Bridging the gap between cultures

By Amanda Ramirez

Nicholas Kliminski, a senior elementary education major, had a goal to speak the three most spoken languages in the world: English, Mandarin Chinese and Spanish.


After previously studying in Buenos Aires, Argentina for one month, Kliminski said he felt proficient in Spanish. He then decided to continue his Chinese studies through an independent learning experience in China. However, for this trip, he desired a program with less rigidity and that would include his elementary education studies.

While intensively searching study abroad possibilities, Kliminski met Dr. Guoli Liang, a UW-Whitewater professor in the College of Education. After first working as a student intern with Liang, Kliminski was asked to play a pivotal role in the first Elementary Education International Conference (EEIC) held in Beijing, China.

“It all just fell into my lap,” Kliminski said. “I guess all I can say is when opportunity knocks you have to be ready for it, and you have to take it to the fullest.”

The first chapter of the EEIC involved the participation of five schools in Beijing that partnered with Janesville school district educators over the summer. The goal of the program was to introduce Chinese students to an American education setting.

While preparing classrooms for American teachers, Kliminski spent the first month of the conference teaching English to Chinese students grades one through four.

Kliminski’s main task was to analyze lesson plans American teachers intended to teach Chinese students during the conference. Then, Kliminski had to create about three English lessons per day to present to Chinese boys and girls.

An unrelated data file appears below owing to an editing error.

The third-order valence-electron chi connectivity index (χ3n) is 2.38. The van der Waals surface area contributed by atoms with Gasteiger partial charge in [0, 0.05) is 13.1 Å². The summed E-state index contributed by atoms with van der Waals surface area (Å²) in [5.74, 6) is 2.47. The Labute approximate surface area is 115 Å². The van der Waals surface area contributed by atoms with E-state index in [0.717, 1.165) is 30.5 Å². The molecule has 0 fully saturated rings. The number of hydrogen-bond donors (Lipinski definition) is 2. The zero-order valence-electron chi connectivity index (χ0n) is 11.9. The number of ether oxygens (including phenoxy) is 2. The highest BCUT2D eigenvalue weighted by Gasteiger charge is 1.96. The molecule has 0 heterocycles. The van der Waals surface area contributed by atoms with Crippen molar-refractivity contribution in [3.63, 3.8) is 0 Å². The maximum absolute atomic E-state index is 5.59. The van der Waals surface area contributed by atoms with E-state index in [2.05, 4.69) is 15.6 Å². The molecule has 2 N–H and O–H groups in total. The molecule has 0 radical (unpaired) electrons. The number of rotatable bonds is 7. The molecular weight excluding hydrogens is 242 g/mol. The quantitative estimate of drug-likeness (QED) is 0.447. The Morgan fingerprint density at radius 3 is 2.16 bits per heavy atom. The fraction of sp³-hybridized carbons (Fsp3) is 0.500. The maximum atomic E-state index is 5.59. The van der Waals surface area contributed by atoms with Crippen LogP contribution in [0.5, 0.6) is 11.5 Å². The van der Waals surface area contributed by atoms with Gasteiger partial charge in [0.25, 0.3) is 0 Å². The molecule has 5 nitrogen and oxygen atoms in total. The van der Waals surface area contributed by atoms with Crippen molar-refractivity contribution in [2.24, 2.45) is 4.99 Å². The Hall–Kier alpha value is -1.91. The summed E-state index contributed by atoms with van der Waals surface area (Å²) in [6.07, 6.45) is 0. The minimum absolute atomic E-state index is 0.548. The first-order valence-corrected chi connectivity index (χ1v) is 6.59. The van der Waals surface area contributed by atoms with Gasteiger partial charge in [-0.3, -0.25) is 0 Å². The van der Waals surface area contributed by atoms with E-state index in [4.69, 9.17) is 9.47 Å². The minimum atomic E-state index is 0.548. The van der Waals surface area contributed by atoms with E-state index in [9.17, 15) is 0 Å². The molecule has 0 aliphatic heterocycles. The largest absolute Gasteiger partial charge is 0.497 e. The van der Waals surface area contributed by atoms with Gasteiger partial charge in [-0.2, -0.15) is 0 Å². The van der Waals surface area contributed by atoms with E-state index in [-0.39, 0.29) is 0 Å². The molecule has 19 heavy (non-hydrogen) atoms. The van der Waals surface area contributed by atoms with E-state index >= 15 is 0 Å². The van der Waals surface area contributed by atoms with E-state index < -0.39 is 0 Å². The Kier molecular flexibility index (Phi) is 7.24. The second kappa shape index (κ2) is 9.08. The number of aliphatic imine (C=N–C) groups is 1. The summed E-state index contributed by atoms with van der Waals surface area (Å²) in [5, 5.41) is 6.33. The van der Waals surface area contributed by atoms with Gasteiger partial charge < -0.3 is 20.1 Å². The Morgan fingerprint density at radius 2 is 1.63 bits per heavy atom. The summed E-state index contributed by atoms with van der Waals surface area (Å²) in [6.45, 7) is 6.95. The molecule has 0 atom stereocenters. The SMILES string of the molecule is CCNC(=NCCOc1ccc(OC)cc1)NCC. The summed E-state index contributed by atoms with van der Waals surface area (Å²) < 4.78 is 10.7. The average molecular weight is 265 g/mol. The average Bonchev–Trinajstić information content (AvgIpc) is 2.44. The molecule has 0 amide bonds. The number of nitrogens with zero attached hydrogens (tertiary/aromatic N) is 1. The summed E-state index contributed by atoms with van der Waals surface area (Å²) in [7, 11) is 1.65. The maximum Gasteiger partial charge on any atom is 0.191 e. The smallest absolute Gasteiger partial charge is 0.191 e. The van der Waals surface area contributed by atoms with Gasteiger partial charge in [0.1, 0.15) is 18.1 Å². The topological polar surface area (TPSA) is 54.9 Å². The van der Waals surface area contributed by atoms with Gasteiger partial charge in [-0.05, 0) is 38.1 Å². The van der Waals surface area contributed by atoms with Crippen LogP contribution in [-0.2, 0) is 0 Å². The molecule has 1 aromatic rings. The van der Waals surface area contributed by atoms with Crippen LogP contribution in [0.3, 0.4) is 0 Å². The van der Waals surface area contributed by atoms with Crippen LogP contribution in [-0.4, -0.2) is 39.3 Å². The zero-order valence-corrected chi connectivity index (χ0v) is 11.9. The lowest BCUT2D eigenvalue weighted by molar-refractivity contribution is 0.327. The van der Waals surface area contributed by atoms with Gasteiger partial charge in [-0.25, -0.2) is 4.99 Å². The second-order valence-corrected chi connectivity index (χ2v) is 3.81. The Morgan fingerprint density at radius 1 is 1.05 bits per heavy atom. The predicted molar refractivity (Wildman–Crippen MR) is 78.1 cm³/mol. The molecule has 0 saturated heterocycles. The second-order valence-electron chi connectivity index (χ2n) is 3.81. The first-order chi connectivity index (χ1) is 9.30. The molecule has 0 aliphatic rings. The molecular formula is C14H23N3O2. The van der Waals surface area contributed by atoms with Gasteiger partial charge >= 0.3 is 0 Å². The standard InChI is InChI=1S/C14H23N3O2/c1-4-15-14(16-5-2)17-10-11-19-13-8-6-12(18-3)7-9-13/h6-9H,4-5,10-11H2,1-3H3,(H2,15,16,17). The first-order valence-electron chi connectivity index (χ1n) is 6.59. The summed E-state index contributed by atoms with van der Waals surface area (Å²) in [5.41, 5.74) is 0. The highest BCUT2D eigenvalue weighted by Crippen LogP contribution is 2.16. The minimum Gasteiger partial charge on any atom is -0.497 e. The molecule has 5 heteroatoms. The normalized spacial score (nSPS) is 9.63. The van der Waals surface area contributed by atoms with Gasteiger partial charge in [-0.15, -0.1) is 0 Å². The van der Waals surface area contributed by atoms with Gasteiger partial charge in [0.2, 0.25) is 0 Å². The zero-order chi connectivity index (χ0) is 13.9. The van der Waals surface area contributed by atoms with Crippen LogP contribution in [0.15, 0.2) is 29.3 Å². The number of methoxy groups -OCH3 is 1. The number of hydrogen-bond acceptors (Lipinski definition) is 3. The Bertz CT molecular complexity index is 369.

Kliminski found that Chinese students did not have much difficulty intellectually grasping material, but rather, they struggled with the language barrier. He implemented lessons and educational games that focused heavily on vocabulary.

While teaching in Beijing, Kliminski noted distinct differences in Eastern and Western education. He found Chinese classrooms to be more rigid because students are taught to ask few questions and focus on completing their specific task.

During the second month of the conference, Kliminski acted as the main liaison between American and Chinese educators. He also assisted American educators transition in to Chinese culture.

“Being just a student, it was a little bit difficult to be the bridge between the eastern culture and the western culture,” Kliminski said.

Because American culture encourages asking questions and interactive learning, Kliminski had to frequently reassure Chinese educators that questions were not due to lack of preparation on their part, but rather, the American tendency to be active participants in their education.

During his trip to China, Kliminski stayed with five different host families whose children attended the main partner school, Zhongguancun No. 3 Primary School, which Kliminski would report to each morning.

Kliminski said the host families enthusiastically helped him in learning Chinese and showing him their culture.

“They were overwhelmed with the fact they could take their child’s teacher to see the Great Wall, the Forbidden City and the Summer Palace,” Kliminski said.

After the conference concluded in Beijing, Kliminski had the opportunity to return to the Janesville school district to host a select group of fifth-grade students from Beijing for three weeks.

Dr. Liang described Kliminski’s performance during the conference as outstanding and praised by all parties he communicated, especially the students.

Kliminski said the next EEIC is in planning stages, and he hopes to return to China one day.